Plant of the Month: The Hellebore

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Plant of the Month: The Hellebore

I remember the first hellebore I ever saw, its subtle purple flowers rising above a swathe of snowdrops in a garden that had long reverted to woodland. I lifted a shy, downward- facing flower and was smitten by its cool beauty. Although that first meeting was over thirty years ago, the family helleborus has continued to exert a fascination.

There are two kinds of hellebore: those with permanent stems and those without. Those with stems include Helleborus argutifolius (Corsican hellebore) and Helleborus foetidus (a British native). Those without stems, where the flowers rise from the ground on scapes distinct from the leaves, include Helleborus niger (Christmas rose) and Helleborus x hybridus (Lenten rose).

Hellebores show a great variety of characteristics within species and also cross-breed readily. This makes them tricky to categorise, and tempting to collect. Specimens of Helleborus x hybridus, (until recently called Helleborus orientalis hybrids), may owe their colour or form to two or three different species or crosses. Add to this the fact that plants resent division and seedlings don’t flower until their third season and you have an infuriating but rewarding plant group. Establishing varieties stable enough to be named is every breeder’s goal.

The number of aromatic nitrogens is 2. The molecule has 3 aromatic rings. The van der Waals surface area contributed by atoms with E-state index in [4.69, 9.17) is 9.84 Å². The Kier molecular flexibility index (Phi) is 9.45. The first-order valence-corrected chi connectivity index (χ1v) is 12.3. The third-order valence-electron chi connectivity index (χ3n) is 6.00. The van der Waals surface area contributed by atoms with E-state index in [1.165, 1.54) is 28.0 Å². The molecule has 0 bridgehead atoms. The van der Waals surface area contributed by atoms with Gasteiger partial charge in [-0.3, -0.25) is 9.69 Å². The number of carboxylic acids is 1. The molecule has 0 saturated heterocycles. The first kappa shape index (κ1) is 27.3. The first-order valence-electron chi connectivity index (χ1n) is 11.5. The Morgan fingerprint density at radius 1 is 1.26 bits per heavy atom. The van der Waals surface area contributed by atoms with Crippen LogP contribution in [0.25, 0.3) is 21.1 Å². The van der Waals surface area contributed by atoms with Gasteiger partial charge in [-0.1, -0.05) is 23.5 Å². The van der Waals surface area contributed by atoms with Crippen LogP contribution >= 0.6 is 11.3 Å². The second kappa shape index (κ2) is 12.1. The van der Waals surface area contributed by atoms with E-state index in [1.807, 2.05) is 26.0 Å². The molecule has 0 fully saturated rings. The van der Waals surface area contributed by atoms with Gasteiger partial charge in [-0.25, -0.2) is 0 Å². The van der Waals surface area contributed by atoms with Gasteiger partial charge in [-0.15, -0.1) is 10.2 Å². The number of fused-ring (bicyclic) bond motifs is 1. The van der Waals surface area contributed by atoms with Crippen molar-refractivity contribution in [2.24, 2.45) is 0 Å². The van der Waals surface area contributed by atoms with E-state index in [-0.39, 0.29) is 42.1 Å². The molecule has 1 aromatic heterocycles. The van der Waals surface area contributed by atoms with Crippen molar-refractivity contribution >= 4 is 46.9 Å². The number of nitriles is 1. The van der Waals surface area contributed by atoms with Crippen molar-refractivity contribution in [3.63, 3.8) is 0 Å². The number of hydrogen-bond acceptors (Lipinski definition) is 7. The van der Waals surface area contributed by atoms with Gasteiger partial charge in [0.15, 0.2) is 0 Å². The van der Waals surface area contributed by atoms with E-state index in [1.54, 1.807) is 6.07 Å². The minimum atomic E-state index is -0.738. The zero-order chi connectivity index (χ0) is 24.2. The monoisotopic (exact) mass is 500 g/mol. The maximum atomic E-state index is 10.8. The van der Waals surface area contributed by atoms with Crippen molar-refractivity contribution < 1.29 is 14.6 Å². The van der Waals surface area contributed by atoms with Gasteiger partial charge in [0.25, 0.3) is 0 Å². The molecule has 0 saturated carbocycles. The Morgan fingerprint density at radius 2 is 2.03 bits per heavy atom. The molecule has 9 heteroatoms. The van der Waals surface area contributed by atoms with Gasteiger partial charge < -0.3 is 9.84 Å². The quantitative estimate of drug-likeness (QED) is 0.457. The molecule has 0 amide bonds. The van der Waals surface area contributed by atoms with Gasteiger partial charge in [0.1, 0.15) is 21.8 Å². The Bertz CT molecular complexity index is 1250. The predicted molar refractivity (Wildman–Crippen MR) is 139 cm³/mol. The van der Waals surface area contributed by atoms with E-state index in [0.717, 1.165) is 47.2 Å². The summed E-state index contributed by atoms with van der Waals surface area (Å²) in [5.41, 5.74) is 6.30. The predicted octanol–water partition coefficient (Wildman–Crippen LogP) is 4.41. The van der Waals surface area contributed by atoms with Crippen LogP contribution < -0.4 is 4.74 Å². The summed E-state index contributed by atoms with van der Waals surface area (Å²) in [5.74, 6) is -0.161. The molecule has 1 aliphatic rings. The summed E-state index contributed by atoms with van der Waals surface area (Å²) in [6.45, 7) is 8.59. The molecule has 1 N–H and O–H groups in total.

In the wild, hellebores grow in scrub or open woodland, sunny in winter but overgrown with bracken or shaded by trees in the summer. I have seen Helleborus argutifolius growing with Euphorbia characias ssp.wulfenii in a sun-drenched valley in its native Corsica. Helleborus niger is an alpine, blooming in the mountains on the edge of melting snow. In gardens most species prefer light or partial shade and deep rich soil with even moisture levels. They tolerate a range of soil types, but do best in slightly alkaline conditions. Give them a seaweed feed in September when the buds are forming underground, and again in early spring. Poor drainage will lead to rotting crowns. Deep winter shade will reduce flowering. Poor air circulation encourages fungal spotting, to which hellebores are prone.
Hellebores are long-lived plants, as evidenced by the vigorous clumps persisting in that abandoned garden where I first encountered them. Meet their modest needs and they will reward you for decades.

The Perennial Princess.

For a thorough study of hellebores see Hellebores: a comprehensive guide by Colston Burrell and Judith Knott Tyler
For a choice of rare varieties, including species see Ashwood Nurseries on-line.
At Woodgate we have a selection of hellebores including H. foetidus. H. niger and H. x hybridus.

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